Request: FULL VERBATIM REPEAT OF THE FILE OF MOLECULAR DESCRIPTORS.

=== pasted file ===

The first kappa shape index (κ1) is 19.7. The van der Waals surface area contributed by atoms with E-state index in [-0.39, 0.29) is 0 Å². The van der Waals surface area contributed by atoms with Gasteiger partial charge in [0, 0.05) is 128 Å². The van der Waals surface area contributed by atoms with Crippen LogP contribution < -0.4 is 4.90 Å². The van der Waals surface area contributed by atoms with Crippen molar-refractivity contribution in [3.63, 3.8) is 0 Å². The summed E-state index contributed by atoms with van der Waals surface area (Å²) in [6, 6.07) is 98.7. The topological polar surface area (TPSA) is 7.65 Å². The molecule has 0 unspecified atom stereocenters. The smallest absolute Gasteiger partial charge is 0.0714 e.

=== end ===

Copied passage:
The first kappa shape index (κ1) is 19.7. The van der Waals surface area contributed by atoms with E-state index in [-0.39, 0.29) is 0 Å². The van der Waals surface area contributed by atoms with Gasteiger partial charge in [0, 0.05) is 128 Å². The van der Waals surface area contributed by atoms with Crippen LogP contribution < -0.4 is 4.90 Å². The van der Waals surface area contributed by atoms with Crippen molar-refractivity contribution in [3.63, 3.8) is 0 Å². The summed E-state index contributed by atoms with van der Waals surface area (Å²) in [6, 6.07) is 98.7. The topological polar surface area (TPSA) is 7.65 Å². The molecule has 0 unspecified atom stereocenters. The smallest absolute Gasteiger partial charge is 0.0714 e.